Dionne

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==Welcome to the Dionne lab!==
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Welcome to the Dionne lab!
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That is to say, Marc Dionne's lab, at King's College London; not to be confused with any other Dionne lab.
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We are interested in (1) the effects of host genetics on the biology of infection; and (2) the physiological control of metabolic balance. We use the fruitfly ''Drosophila melanogaster'' as a model organism to study these questions; this allows us to screen for genes that affect these processes in a rapid and unbiased fashion.
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We are interested in (1) the effects of host genetics on the biology of infection; and (2) cytokine signalling and its effects on immune and non-immune tissues. ''Drosophila melanogaster'' is our animal model of choice.
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Work in the lab is funded by [http://www.bbsrc.ac.uk the Biotechnology and Biological Sciences Research Council] and [http://www.wellcome.ac.uk the Wellcome Trust].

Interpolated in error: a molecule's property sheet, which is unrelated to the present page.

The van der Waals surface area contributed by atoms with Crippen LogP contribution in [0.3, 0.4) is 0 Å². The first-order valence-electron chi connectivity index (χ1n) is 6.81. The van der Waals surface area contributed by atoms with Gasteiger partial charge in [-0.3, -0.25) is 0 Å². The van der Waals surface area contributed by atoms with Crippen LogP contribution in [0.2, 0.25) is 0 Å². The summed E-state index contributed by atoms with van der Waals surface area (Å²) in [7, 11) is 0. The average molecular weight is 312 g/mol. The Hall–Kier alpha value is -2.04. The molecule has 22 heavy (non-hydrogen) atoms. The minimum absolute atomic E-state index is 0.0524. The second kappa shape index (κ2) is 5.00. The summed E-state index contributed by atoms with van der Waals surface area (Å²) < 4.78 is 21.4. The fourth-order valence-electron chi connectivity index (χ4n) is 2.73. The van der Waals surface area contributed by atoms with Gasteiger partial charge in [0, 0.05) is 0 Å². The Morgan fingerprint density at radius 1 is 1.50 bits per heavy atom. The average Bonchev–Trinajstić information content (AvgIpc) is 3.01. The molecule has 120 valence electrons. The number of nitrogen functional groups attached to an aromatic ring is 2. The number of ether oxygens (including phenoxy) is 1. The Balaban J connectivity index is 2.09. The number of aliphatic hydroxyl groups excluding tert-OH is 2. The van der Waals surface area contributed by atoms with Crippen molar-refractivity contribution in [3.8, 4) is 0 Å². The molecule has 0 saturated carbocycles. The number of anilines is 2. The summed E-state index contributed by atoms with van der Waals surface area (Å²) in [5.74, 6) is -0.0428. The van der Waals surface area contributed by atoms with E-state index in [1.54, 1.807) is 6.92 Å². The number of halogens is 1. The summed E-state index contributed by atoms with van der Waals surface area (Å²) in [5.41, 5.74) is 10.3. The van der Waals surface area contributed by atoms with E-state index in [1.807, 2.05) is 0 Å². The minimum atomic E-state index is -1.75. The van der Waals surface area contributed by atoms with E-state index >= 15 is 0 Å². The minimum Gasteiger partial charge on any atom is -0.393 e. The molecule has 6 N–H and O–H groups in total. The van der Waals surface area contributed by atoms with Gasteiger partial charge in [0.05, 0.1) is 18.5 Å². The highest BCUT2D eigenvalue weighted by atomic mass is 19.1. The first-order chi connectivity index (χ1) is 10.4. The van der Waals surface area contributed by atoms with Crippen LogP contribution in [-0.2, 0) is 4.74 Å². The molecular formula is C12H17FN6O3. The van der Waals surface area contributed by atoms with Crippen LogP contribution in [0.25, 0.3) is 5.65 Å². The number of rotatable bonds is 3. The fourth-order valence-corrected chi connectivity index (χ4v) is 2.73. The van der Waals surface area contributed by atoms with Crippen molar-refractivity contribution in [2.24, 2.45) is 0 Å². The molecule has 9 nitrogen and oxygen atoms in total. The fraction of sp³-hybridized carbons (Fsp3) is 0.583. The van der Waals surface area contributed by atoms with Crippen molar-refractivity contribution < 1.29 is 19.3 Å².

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==We've moved!==
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The lab has moved from its original digs (on the 27th and 28th floors of Guy's Tower) across the street to New Hunt's House in order to be part of the new Centre for the Molecular and Cellular Biology of Inflammation. Our academic affiliation will be changing to the Peter Gorer Department of Immunobiology, DIIID, School of Medicine. Directions and postal addresses have been corrected on the [http://dionne.openwetware.org/Contact.html Contact] page.
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==Host genetics and the biology of infection==
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Different individuals show different levels of resistance to infections and develop different pathologies in response to infections. We are interested in why this is the case.  We use the fruitfly ''Drosophila melanogaster'' as a model host to study these questions; this allows us to screen for genes that affect the progress of infection in a rapid and unbiased fashion.
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All of our experiments originate from a simple genetic screen. Mutant flies are infected with ''Mycobacterium marinum'', a bacterium closely-related to the causative agent of tuberculosis, or with ''Mycobacterium smegmatis'', a related non-pathogen. We select lines of flies that die more quickly or more slowly than wild-type controls and identify the mutation that gives rise to this phenotype. We then try to understand what this phenotype tells us about the function of the mutated gene.